Ingrid's story

Ingrid was diagnosed with ovarian cancer after her GP took her symptoms seriously and acted quickly on test results.  A consultant gynaecologist initially diagnosed irritable bowel syndrome, but further investigations revealed a stage 3 high grade serous ovarian tumour.  “I am lucky that I wasn’t simply dismissed when nothing showed up on the scans and for completeness, my bloods checked again.  If they hadn’t been, my story could have been a lot worse.” 

The Routes to Diagnosis data shows that 1 year survival for ovarian cancer is 84% following a GP referral, compared to just 48% for those diagnosed as an emergency presentation.

John's story

John’s prostate cancer was picked up early following concern from his GP about raised PSA levels and a family history of prostate cancer, despite uncertainty about the reliability of PSA testing.  Survival from prostate cancer is generally very high compared to other cancers, and over 80% of men are now diagnosed following a routine or urgent GP referral, compared to 67% back in 2006.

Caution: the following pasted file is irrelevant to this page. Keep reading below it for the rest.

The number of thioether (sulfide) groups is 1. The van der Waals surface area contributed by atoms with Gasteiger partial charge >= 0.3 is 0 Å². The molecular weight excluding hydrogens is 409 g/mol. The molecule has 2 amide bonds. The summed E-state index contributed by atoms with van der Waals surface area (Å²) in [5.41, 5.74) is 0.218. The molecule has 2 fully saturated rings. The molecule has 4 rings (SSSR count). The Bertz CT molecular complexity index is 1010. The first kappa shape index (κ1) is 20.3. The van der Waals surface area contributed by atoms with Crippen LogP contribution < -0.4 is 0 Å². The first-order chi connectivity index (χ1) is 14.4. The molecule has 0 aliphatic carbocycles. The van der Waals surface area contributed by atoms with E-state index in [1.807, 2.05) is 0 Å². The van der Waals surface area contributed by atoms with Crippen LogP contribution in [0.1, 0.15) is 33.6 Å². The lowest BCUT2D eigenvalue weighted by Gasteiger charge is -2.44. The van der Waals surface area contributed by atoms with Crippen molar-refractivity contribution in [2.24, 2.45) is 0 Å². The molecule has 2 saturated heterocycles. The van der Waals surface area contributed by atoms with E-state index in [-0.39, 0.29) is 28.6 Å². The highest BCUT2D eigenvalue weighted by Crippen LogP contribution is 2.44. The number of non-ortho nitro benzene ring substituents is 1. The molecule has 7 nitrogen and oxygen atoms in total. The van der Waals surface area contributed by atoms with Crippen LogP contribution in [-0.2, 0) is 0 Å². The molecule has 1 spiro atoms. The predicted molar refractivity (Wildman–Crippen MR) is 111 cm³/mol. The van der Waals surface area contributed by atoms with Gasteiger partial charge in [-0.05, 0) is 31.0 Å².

Barbara's story

Barbara was diagnosed with bowel cancer following a referral to her GP from the blood transfusion service, after they refused a donation because she was severely anaemic. The GP immediately referred her using the Two Week Wait referral route and she had a colonoscopy in less than two weeks and surgery four weeks after that.  The cancer was late stage, and looking back Barbara can see that she had symptoms that could have suggested that something was wrong. “I thought that mine related to being overweight, sedentary and probably menopausal, so I didn’t see any point in going to the doctor.  I didn’t know that anaemia was a symptom of cancer.  I also thought that as I hadn’t had sudden, unexpected weight loss, then there couldn’t be anything seriously wrong.”